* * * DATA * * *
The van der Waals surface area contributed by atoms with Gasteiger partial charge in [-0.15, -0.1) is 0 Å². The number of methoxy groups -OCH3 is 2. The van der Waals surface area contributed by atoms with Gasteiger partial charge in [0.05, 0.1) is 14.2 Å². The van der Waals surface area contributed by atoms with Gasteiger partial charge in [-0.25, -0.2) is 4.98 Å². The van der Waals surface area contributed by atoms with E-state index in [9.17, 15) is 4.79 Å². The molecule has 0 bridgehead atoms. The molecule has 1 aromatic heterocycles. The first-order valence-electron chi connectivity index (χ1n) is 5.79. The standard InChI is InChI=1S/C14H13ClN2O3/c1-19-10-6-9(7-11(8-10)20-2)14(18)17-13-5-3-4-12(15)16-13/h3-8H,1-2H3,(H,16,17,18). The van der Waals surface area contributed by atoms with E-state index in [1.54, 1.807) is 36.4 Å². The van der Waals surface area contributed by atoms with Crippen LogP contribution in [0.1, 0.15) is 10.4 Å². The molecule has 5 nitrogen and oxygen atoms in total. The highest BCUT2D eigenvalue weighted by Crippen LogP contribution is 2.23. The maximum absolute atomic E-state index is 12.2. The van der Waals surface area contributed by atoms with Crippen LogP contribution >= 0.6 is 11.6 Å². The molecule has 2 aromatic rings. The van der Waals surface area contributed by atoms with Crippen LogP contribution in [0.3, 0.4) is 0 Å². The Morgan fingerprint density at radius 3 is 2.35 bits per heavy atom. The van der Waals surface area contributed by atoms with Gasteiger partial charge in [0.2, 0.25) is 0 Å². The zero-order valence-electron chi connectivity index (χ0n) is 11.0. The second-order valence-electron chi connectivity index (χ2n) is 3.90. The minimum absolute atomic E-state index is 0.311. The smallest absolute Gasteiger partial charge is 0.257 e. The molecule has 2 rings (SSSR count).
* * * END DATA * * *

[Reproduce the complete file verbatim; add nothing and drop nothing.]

The van der Waals surface area contributed by atoms with Gasteiger partial charge in [-0.15, -0.1) is 0 Å². The number of methoxy groups -OCH3 is 2. The van der Waals surface area contributed by atoms with Gasteiger partial charge in [0.05, 0.1) is 14.2 Å². The van der Waals surface area contributed by atoms with Gasteiger partial charge in [-0.25, -0.2) is 4.98 Å². The van der Waals surface area contributed by atoms with E-state index in [9.17, 15) is 4.79 Å². The molecule has 0 bridgehead atoms. The molecule has 1 aromatic heterocycles. The first-order valence-electron chi connectivity index (χ1n) is 5.79. The standard InChI is InChI=1S/C14H13ClN2O3/c1-19-10-6-9(7-11(8-10)20-2)14(18)17-13-5-3-4-12(15)16-13/h3-8H,1-2H3,(H,16,17,18). The van der Waals surface area contributed by atoms with E-state index in [1.54, 1.807) is 36.4 Å². The van der Waals surface area contributed by atoms with Crippen LogP contribution in [0.1, 0.15) is 10.4 Å². The molecule has 5 nitrogen and oxygen atoms in total. The highest BCUT2D eigenvalue weighted by Crippen LogP contribution is 2.23. The maximum absolute atomic E-state index is 12.2. The van der Waals surface area contributed by atoms with Crippen LogP contribution >= 0.6 is 11.6 Å². The molecule has 2 aromatic rings. The van der Waals surface area contributed by atoms with Crippen LogP contribution in [0.3, 0.4) is 0 Å². The Morgan fingerprint density at radius 3 is 2.35 bits per heavy atom. The van der Waals surface area contributed by atoms with Gasteiger partial charge in [0.2, 0.25) is 0 Å². The zero-order valence-electron chi connectivity index (χ0n) is 11.0. The second-order valence-electron chi connectivity index (χ2n) is 3.90. The minimum absolute atomic E-state index is 0.311. The smallest absolute Gasteiger partial charge is 0.257 e. The molecule has 2 rings (SSSR count).